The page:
The Current Fate of the Lobster Fishery and a Proposal for Change
Samantha Renee Smith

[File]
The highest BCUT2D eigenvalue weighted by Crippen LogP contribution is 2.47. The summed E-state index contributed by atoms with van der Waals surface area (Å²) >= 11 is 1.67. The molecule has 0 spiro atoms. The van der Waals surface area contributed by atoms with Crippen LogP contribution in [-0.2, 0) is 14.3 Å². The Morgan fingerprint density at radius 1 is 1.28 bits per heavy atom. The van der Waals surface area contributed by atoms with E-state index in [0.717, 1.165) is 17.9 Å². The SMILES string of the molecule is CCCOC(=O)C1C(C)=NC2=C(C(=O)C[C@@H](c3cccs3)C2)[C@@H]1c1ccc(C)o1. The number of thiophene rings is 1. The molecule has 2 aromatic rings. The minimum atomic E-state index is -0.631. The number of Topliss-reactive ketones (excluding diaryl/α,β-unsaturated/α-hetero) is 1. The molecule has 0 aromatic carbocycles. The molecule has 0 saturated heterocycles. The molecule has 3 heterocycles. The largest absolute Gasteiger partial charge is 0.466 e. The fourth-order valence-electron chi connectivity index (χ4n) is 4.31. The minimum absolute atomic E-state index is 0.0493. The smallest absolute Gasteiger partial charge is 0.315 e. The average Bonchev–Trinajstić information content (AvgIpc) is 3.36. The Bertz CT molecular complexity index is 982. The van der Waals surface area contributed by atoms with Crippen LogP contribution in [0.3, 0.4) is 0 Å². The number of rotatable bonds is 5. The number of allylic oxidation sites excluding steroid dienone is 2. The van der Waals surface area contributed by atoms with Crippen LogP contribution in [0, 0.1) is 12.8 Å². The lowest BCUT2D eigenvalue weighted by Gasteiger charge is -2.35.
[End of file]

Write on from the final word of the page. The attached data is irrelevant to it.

While many fishers would not say the current American lobster fishery is bankrupt, a core concern for all those participating in the industry is the overcapitalization of the fishery itself. “The critical question facing our fishery management system now is how to restore the economic efficiency of our fisheries so that they can once again make a positive economic contribution to the well-being of our citizens, rather than draining tax dollars from the treasury.” This question must be answered by developing a management scheme that will lessen total fishing effort yet maintain the economic level each individual fisher has become accustomed to relative to others within the American lobster fishery. This industry includes many varying fishing operations and thus it is difficult to implement a fishing effort control program that will be viewed as fair by all participants, but this does not mean that an effective control program is impossible. This Note will examine potential solutions for the problems plaguing the American lobster fishery including the implementation of an individual transferable quota system, with enforcement method based on tagging individual lobsters or alternatively, lobster traps. In addition, this Note will focus on the overcapitalization of the American lobster fishery, specifically on reducing the amount of input into the industry, i.e. the number of traps, while keeping output the same or with minimal variation.